How should my dog’s teeth look?
Failing to take care of your dog’s teeth can lead to gum disease, tooth decay and even serious infections of the bloodstream. Pet parents should prioritize their dog’s oral health to the same degree they’d take care of other physical health issues.
Taking simple steps to improve your dog’s dental health as early in their life as possible will not only save your dog discomfort but will cost you less in the long run. The longer you leave it, the more expensive the procedures needed to correct your dog’s dental problems.
What do healthy dog teeth look like?
Look at both your dog’s teeth and gums to assess their dental health. Their gums should be a healthy pink color, not overly red or inflamed. Their teeth should be white and clean. You can expect a slight yellowing in older dogs, but don’t confuse this with a buildup of plaque, as that isn’t normal at any age. There shouldn’t be a build-up of plaque or tartar around the gumline. This is a fairly common issue, however, and must be addressed to avoid gum disease and eventual tooth loss.
How do I take care of my dog’s teeth?
If you don’t already have a dental hygiene routine for your dog, start now. It’s always best to start as early as possible, as your dog is less likely to have serious dental issues if you take care of their teeth from puppyhood. However, it’s never too late, so if you have a middle-aged or senior dog who has never had its teeth cared for, you can still improve its oral health by starting now.
Most pet parents choose more than one method for taking care of their dog’s teeth to get the best results.
Brushing your dog’s teeth should be the first line of defense against plaque, tartar and gum disease. Daily brushing will stop most dental issues in their tracks. Most dogs will tolerate tooth brushing if you’re patient with them. Start slowly and give them a treat when you’re finished. You can use a conventional dog toothbrush or a finger toothbrush but always use dog toothpaste. Human toothpaste is unsafe for canines.
Dental supplements take the form of powders or liquids that you add to food and water. They can help reduce the amount of plaque that sticks to the teeth, disrupt bacteria in the mouth and may soften plaque or tartar so you can more easily remove build-ups by brushing rather than professional cleaning.
These edible treats or chews can help remove plaque from the teeth. While they aren’t hugely effective on their own, they’re great for dogs who simply won’t tolerate tooth brushing or used in addition to brushing teeth as an extra line of defense.
Dental toys are chew toys that can scrape some plaque and tartar off the teeth as your dog chews. Like dental treats, they aren’t as effective as brushing but are useful in addition to brushing or paired with chews and supplements if your dog won’t accept having their teeth brushed.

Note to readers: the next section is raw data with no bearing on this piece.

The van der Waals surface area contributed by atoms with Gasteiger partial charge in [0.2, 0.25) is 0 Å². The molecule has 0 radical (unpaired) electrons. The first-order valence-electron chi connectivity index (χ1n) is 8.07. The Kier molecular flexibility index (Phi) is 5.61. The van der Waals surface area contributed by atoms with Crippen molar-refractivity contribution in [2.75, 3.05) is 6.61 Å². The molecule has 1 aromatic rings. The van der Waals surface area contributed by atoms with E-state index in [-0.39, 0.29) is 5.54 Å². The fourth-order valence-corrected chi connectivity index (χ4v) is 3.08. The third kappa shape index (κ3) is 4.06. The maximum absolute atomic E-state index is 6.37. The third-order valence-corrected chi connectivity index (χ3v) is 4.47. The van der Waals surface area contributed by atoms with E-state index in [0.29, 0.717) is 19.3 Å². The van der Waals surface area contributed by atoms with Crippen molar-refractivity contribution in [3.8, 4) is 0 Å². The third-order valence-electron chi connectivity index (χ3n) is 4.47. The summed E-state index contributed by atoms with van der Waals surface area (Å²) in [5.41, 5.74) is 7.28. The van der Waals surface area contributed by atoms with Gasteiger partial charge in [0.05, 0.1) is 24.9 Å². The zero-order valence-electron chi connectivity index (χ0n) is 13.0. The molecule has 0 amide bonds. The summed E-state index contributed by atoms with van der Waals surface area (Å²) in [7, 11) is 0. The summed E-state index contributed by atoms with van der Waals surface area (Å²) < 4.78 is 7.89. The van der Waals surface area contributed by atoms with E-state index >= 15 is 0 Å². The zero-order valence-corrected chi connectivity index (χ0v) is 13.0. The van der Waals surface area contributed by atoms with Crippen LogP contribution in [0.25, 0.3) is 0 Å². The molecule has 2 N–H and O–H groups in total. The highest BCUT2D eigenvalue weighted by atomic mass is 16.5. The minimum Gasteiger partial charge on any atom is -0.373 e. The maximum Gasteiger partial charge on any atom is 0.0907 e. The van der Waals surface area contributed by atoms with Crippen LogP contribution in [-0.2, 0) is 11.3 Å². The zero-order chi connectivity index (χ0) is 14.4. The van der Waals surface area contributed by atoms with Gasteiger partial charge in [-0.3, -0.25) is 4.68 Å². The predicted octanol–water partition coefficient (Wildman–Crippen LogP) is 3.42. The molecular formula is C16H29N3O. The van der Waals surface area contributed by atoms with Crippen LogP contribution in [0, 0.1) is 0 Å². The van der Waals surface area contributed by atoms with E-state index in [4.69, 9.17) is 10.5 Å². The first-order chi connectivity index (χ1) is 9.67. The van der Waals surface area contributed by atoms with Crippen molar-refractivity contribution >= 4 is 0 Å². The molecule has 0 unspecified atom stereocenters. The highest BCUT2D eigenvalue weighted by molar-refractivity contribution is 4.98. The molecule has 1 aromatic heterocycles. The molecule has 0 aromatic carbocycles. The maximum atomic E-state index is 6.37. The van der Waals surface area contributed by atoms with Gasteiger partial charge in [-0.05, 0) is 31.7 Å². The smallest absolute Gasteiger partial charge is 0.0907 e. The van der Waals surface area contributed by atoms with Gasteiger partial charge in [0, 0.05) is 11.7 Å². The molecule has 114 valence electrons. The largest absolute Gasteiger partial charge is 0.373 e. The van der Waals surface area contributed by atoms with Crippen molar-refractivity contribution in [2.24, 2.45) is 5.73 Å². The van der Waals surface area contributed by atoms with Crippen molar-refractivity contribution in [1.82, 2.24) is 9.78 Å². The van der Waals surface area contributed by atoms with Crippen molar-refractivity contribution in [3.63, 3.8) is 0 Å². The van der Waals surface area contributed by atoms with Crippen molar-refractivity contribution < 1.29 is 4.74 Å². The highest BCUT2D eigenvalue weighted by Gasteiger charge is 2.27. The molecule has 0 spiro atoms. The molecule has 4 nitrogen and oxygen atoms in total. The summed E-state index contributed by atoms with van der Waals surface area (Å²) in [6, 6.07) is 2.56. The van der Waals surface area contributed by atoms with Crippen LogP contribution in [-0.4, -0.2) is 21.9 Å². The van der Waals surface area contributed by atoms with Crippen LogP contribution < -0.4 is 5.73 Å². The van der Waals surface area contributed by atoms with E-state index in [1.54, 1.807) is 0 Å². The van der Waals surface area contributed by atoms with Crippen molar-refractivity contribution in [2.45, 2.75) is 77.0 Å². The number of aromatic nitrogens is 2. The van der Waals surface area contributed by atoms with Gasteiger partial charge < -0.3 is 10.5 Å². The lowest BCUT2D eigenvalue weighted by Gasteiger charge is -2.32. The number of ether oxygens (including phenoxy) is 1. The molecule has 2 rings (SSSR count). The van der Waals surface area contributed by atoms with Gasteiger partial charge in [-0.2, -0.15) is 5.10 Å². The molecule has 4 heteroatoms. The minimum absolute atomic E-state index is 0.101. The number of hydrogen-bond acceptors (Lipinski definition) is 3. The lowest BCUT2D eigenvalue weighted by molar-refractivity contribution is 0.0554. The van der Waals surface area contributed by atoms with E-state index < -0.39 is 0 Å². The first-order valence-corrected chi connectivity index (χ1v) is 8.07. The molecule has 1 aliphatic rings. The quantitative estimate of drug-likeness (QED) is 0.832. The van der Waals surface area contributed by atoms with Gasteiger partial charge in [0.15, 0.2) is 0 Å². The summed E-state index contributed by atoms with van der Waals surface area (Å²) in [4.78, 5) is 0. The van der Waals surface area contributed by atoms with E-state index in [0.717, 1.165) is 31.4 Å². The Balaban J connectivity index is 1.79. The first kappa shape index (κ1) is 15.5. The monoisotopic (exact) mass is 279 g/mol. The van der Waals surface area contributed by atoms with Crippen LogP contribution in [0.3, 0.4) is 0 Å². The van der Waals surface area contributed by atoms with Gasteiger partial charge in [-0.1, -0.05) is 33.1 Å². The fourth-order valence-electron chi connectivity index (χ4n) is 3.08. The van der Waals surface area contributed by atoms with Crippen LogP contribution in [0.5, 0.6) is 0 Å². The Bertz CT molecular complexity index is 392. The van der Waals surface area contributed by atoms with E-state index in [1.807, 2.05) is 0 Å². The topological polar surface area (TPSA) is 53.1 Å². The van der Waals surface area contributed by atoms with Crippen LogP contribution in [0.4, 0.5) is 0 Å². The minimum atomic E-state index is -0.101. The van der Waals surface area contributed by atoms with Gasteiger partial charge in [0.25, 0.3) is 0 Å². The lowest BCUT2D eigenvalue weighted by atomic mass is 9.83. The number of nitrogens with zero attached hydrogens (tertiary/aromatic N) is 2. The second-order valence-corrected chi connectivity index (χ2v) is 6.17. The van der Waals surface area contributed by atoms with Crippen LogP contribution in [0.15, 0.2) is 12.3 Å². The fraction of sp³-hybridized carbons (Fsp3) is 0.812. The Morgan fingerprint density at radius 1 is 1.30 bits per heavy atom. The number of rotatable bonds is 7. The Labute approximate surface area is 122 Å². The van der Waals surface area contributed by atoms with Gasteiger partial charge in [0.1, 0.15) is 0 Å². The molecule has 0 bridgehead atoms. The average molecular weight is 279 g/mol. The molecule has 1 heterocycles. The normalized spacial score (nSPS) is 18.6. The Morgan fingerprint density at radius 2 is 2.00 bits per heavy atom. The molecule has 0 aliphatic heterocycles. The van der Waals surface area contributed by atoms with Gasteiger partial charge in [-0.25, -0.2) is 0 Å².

When should I seek veterinary attention for my dog’s teeth?
If you notice any signs your dog is in dental pain, take them to see a vet right away. They may also need professional cleaning or even extraction if they have plaque and tartar build-up (especially around the gumline) or red, swollen or inflamed gums. Ideally, your dog should have an annual dental health check from their veterinarian to keep on top of anything you might miss and deal with issues before they get serious.
What you need to take care of your dog’s teeth
This dual-ended toothbrush has one larger brush and one smaller brush to get into all those nooks and crannies, no matter the size of your dog.
Sold by Chewy
This pet toothpaste contains enzymes that break down plaque for a superior clean. The vanilla mint flavor leaves your dog’s breath smelling fresh.
Not only do these dental chews clean teeth, reduce plaque and freshen breath, they also taste great, so dogs are eager to eat them. They come in a variety pack containing three shapes: toothbrushes, sticks and alligators.
Dogs who love to chew can chomp on this chew toy to clean their teeth while having fun. It can also help stop them chewing things they shouldn’t, like table legs or your favorite pair of shoes.
Simply add this to your dog’s water according to the package directions to fight plaque and tartar and freshen breath.
Made from nothing but North American seaweed, this supplement fights plaque and tartar and softens it so it’s easier to brush off. You’ll start to see results in three to eight weeks.
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Lauren Corona writes for BestReviews. BestReviews has helped millions of consumers simplify their purchasing decisions, saving them time and money.
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